28 Av 5781 / Friday, August 06, 2021 | Torah Reading: Re'eh
 
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The Holy Hour    

The Holy Hour



The greatest remedy for sadness in this world isn’t comfort. It isn’t escape. It’s giving. Hashem takes great joy in giving. The greatest gift He gives is a life of giving.

 



“It’s been 10 years. I need a little break. Can you help with the kids in the morning?” 

 

Those words came at me like an RPG. Didn’t my wife realize that I had to be first at work each day, and it involved leaving early?  

 

“I have been taking care of everyone’s needs in the first two hours of the day since 2008. I am beginning to feel like a single mother.” 

 

Don’t I make the money? I work very hard to provide for us.  

 

“Yes, you work really hard, and I know it. I love you for it. But you don’t work Friday, and I spend all day cleaning the house, preparing for Shabbat, and bathing the kids while you sleep in. You also take those nice long naps Shabbat afternoon while I am cleaning up the table and doing the dishes.” 

 

My mother-in-law always thought Shula could be a top-notch lawyer. Okay. How hard can this be? 

 

My First Day 

 

“Wake up. Breakfast.” 

 

Wonderful. I think I will ask my wife to make eggs today. She makes great eggs.  

 

“If you don’t get up and do what we agreed, I will throw you out of this bed.” 

 

She wouldn’t.  

 

SMASH! 

 

She means business.  

 

“The list is right next to the coffee machine, which you need to turn on.” 

 

First item, make the kids breakfast. Cereal for Ari, pita with cream cheese for my older daughter, Challah with chocolate milk for my youngest. 

 

“What are you doing? That’s not how you make chocolate milk. First boil some water, then put a little bit in the cup. Mix the powder into the hot water, then fill it up with milk.”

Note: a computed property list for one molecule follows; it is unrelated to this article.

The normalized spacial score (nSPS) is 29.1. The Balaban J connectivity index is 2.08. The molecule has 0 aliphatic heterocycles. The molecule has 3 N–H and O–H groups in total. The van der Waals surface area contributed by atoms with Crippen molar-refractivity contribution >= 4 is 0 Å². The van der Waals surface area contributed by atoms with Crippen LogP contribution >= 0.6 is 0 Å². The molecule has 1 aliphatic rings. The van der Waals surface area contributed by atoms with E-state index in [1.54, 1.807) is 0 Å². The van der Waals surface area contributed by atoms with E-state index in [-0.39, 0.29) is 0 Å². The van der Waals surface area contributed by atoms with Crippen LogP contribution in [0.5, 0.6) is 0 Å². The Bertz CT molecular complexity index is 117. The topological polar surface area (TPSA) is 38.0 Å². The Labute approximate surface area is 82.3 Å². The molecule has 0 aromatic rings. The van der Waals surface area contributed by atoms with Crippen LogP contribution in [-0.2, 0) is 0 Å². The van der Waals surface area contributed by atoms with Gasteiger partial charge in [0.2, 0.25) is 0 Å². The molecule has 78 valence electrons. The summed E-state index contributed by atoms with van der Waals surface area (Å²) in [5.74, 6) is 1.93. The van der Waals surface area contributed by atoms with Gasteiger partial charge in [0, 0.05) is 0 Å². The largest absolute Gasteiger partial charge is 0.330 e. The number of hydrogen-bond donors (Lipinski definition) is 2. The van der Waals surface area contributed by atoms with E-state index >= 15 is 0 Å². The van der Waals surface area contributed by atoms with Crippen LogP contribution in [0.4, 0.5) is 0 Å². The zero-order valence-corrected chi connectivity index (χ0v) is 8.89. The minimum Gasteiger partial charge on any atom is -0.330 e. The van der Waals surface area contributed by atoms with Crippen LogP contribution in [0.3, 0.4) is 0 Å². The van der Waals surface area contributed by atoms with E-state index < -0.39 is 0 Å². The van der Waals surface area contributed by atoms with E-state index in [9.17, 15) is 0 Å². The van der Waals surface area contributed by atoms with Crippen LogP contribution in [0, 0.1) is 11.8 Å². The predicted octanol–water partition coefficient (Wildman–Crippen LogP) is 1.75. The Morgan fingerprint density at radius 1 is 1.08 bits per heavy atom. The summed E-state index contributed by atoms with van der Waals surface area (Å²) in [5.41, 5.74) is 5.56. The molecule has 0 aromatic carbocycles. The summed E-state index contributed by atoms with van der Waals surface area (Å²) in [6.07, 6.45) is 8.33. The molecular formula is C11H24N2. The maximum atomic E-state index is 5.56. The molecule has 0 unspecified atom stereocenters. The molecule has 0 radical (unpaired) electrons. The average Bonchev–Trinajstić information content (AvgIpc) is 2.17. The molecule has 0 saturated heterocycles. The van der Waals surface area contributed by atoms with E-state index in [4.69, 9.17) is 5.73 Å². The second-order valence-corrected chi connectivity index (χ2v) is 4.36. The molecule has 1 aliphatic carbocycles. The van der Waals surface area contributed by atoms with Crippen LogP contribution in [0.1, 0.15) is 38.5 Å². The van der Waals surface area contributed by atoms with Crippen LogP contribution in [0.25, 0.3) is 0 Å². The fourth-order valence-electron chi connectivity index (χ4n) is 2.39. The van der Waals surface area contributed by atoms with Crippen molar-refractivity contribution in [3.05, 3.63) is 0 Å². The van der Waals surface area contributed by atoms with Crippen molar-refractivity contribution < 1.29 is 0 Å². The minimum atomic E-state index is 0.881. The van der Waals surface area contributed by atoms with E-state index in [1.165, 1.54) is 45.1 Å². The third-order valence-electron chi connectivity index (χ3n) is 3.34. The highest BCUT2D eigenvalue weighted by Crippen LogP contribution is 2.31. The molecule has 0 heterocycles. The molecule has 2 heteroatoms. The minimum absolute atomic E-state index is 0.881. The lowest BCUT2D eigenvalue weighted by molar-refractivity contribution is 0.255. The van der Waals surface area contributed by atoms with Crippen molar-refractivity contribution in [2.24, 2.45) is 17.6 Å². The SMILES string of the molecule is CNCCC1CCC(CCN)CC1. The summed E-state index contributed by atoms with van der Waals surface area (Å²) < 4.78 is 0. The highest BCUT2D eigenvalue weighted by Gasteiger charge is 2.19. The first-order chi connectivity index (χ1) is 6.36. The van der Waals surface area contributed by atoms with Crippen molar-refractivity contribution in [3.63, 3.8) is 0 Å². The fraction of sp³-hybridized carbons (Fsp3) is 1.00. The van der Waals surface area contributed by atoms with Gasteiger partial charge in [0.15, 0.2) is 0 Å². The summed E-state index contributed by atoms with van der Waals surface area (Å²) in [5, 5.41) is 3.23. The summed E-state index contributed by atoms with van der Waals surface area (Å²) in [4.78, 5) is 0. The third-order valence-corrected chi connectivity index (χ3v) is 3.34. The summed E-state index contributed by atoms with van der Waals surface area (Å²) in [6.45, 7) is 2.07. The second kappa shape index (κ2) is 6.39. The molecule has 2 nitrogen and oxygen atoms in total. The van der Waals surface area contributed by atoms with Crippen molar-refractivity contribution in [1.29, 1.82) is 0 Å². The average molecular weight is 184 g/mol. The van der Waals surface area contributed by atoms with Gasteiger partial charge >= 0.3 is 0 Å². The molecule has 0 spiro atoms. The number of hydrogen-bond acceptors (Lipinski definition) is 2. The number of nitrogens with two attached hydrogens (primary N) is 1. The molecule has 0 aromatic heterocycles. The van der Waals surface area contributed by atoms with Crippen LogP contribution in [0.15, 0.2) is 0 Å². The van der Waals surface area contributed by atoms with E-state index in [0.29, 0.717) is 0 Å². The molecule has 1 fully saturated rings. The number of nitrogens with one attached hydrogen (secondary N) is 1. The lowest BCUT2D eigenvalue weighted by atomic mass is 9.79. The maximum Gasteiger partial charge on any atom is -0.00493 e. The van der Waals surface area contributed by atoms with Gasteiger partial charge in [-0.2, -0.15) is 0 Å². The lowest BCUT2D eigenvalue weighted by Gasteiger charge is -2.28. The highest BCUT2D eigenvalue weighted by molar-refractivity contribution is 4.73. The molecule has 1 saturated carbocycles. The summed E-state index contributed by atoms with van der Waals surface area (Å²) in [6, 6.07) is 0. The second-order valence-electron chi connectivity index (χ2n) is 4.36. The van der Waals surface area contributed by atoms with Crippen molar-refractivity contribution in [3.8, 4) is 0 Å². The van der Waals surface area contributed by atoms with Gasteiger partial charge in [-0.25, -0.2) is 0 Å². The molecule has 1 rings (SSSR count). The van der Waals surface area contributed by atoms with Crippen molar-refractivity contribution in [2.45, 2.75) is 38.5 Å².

Even at my first job fixing hamburgers I made a few mistakes.  

 

The kids get up. I have to encourage them to get out of bed without doing what my wife did to me, and then convince them to wash their face, sit down at the kitchen table, and start eating.  

 

Memos work at the office. The kids need a lot more.  

 

Breakfast done. I sit down. 

 

“Oh no. You need to make your breakfast. Then fix your lunch, which I made for you yesterday. Just scoop out the chicken and rice and put it into a smaller container.” 

 

Lunch done. Now, I can rest.  

 

“Our bed is a mess. Ari’s bed is a mess. The girls can take care of their own, I taught them that, but you know how men are, right?” 

 

She shook her head. 

 

“No, you don’t.” 

 

I make both beds. The pillows are fluffed and sitting in a perfect line, the blankets evenly distributed throughout. 

 

I prepare myself the day’s first cup of coffee.  

 

“That better be for me! The kids need their lunches. Don’t forget to fill the bottles with cold water from the fridge or they will be drinking soup come noontime. Don’t forget, Ari likes a baguette and the girls have pita.” 

 

It’s been 45 minutes of nonstop running, constantly nudging the kids to eat, doing three things at once . . . and I haven’t even sat down for more than 10 seconds. 

 

“Is Ari packed up and ready for school? Did you dress him yet? 

 

I run from room to room getting his books, packing his food, and arranging his backpack. Then it’s off to make sure he puts on his uniform.  

 

“Did you make sure he put deodorant on?” 

 

Ari is on the Autistic Spectrum. He can do most of this on his own, but he needs some help.  

 

Finally, I can sit down.  

 

The phone rings. It’s Ofer, Ari’s bus driver.  

 

“I will be at the stop in three minutes.” 

 

I take Ari out. The Ofer and the Melave, who watches the kids in the bus, look at me with grimaces.  

 

One is an Israeli, the other an Arab. Somehow, the language of “Your wife staged a palace coup?” is universal. 

 

The first moments of my day sitting down were during the morning’s Torah reading.  

 

Then I got called up for the Levi Aliyah.  

 

The Lesson 

 

That first day was extreme.  

 

What transpired that morning was harder than anything that came after it. A meeting with the CEO? Easy. Co-workers looking to put that knife inside you the moment you mess something up? Piece of cake. A White Paper that must get 1,000 views by Friday, or else?  

 

Ha!  

 

Double Ha!  

 

Ha Ha! 

 

If my wife applied all of the management skills she developed running our household, I would be working for her.  

 

Technically, I already am.  

 

The entire week was tough. I made a hundred mistakes.  

 

A few weeks later I got into a groove. Less mistakes meant I had more time. I started to make my wife breakfast.  

 

After two months, she gives me the greatest compliment ever: 

 

David, I don’t feel like I am doing this alone anymore.